In his more than 20 years as the men's basketball team physician at Indiana University, Dr. Steve Ahlfeld has helped many players beat their sport-related injury and return to playing safely. One such player at Indiana University was Brian Evans, a first round NBA pick and Big Ten Player of the Year. Brian Evans comments in a recent interview:
"I suffered an early-season shoulder dislocation in 1993, " recalls Brian Evans who has now retired from NBA basketball. Brian adds, "With Dr. Ahlfeld's help, I was able to complete the Indiana University basketball season while wearing a shoulder harness brace."
After finishing the IU season, Evans went in for surgery in April 1994. After three months of rehabiliation, he as back to playing pick-up games and feeling great. Following his shoulder surgery, Brian was selected as the Big Ten MVP and was a first round draft choice in the NBA.
"I only have wonderful things to say about Dr. Ahlfeld and his entire staff," says Evans.
-Brian Evans, former NBA player with the Orlando Magic, New Jersey Nets and Minnesota Timerwolves.
Desire to Play Basketball Brings North Central Sophomore
Back from A Severe Knee Injury
Brianna Bass injuring her right knee during a game. Briana Bass playing 6 weeks after ACL Reconstruction
North Central's Briana Bass Returns to Basketball Following
Surgey from Her Severe Knee Injury
Written by Kristen Leigh Porter, Copyright 2006 The Indianapolis Star
Photos provided courtesy of Bob Strempka at Strempkagallery.com
Briana Bass would have loved to spend this semistate Saturday like she did last season, helping her North Central basketball team earn a state finals berth. After what she's gone through the past few months, the sophomore is just thankful to be able to play the game again.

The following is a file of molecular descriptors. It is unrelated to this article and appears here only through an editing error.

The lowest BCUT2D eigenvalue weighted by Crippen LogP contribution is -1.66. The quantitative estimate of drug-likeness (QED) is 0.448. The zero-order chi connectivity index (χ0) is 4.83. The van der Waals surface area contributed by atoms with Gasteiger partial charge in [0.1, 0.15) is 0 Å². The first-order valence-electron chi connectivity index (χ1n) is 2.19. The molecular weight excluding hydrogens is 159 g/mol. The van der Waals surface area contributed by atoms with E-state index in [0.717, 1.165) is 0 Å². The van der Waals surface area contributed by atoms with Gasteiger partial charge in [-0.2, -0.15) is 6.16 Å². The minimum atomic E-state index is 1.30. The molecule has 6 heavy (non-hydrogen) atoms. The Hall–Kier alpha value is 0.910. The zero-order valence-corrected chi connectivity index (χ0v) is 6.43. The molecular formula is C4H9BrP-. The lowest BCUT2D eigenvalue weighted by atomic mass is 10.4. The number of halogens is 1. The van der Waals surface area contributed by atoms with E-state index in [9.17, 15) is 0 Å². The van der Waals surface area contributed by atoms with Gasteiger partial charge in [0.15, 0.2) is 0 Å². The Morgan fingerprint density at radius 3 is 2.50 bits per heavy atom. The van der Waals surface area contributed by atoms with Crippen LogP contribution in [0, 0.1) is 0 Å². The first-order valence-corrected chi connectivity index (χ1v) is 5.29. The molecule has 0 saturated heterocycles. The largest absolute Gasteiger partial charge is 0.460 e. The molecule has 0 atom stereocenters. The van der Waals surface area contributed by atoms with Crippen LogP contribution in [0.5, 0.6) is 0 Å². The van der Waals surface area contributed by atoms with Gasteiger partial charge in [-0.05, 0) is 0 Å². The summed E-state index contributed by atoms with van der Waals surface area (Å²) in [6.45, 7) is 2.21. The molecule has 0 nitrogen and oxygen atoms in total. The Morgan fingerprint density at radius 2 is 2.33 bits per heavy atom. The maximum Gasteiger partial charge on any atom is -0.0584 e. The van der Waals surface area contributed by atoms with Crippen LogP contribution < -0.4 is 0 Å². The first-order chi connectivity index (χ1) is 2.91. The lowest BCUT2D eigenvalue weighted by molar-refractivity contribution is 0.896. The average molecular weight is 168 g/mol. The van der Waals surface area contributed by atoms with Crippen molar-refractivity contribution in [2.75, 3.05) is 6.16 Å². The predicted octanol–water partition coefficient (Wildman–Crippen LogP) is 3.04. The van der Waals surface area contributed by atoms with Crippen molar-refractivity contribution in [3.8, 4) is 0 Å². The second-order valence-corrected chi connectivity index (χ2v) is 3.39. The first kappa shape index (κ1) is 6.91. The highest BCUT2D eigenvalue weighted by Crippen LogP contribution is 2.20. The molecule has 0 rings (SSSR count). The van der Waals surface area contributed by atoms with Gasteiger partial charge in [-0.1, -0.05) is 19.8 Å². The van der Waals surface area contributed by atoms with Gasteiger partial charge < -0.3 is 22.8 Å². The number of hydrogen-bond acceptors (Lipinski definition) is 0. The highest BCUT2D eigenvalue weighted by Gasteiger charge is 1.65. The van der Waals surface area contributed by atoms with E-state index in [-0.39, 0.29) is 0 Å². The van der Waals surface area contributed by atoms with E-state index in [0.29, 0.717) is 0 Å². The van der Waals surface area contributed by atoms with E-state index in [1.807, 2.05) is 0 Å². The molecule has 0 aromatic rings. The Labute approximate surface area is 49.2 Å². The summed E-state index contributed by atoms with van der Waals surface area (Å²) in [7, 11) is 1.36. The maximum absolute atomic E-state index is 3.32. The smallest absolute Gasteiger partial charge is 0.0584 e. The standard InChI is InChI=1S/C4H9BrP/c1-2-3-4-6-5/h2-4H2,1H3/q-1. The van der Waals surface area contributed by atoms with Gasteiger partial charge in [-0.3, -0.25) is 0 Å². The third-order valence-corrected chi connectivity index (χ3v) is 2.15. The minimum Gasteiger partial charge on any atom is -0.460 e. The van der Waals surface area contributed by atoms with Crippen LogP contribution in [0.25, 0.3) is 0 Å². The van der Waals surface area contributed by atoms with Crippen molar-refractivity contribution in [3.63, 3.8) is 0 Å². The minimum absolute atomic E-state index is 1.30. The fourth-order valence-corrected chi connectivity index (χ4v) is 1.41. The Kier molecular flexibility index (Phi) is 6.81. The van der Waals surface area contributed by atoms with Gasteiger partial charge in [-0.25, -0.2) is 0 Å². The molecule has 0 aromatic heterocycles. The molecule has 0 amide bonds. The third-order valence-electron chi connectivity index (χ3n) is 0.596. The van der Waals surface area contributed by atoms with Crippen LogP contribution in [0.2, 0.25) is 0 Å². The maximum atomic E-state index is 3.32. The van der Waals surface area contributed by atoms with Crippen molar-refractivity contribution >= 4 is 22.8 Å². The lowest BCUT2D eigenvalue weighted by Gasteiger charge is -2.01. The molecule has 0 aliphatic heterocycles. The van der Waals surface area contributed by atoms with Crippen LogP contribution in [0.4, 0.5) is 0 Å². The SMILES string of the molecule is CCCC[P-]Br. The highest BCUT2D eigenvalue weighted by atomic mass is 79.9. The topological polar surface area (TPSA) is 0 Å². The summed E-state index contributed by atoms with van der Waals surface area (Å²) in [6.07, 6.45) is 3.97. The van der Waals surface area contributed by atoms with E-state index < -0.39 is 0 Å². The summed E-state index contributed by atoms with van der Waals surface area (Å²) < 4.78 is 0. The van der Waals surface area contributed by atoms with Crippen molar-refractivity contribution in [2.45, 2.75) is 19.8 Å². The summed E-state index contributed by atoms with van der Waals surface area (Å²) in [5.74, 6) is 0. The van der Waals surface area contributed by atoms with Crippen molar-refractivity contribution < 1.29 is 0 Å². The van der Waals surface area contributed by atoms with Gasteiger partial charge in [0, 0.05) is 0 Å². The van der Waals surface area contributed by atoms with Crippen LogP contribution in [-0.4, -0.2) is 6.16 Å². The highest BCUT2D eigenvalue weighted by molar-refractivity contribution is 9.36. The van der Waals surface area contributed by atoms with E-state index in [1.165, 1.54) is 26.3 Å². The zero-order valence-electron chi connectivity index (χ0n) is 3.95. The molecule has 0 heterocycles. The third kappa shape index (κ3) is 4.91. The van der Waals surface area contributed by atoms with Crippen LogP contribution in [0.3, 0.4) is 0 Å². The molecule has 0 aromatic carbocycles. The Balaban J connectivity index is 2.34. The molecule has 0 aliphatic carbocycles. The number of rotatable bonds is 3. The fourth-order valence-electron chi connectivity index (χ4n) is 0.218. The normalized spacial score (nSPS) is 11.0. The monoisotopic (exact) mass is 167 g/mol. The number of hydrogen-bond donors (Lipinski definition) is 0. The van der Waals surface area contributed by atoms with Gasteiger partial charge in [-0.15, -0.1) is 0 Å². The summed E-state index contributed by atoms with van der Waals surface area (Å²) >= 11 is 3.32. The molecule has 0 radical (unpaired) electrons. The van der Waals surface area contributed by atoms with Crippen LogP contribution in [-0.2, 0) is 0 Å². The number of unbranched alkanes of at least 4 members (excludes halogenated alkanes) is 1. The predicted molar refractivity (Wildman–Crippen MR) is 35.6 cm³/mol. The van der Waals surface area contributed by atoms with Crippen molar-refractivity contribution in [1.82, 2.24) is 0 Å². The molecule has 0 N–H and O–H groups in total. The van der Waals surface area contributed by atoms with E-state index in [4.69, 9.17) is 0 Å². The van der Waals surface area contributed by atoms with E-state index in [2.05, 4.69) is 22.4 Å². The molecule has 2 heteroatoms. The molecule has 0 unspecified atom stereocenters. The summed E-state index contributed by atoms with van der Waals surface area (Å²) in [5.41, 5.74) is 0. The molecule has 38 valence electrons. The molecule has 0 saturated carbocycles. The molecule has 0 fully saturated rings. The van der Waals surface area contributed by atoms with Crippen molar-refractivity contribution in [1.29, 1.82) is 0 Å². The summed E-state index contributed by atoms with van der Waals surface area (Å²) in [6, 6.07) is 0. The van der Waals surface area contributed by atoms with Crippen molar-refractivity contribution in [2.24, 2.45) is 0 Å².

As the starting point guard on last year's Class 4A title team, Briana suffered an anterior cruciate ligament injury to her right knee nine games into this season.
It surprised almost everyone outside the North Central program, when she entered Feb. 10's sectional semifinal loss to Carmel in the fourth quarter wearing a heavy-duty yet lightweight brace. Bass quickly stole the ball and sped down the court for a lay-up, looking like her old self.
"I was happy to be back out on the floor," said Bass, who all the while had been supporting her teammates at games and practices.
Said Coach Alan Vickrey: "She was so quick, it was amazing. In comparison to how she played and where she had been the previous Friday in practice, (it) was just unbelievable."
Dr. Steven Ahlfeld of Ahlfeld Sports Medicine Orthopaedic Center in Indianapolis, who handled her treatment, watched from the stands. From Day One, Ahlfeld said he could tell by the look in Bass' eyes that she had set her mind on getting back before season's end.
"Briana did something that very few people would be able to do in coming back to play on the basketball court at a high level in just six weeks," Dr. Alhfeld said.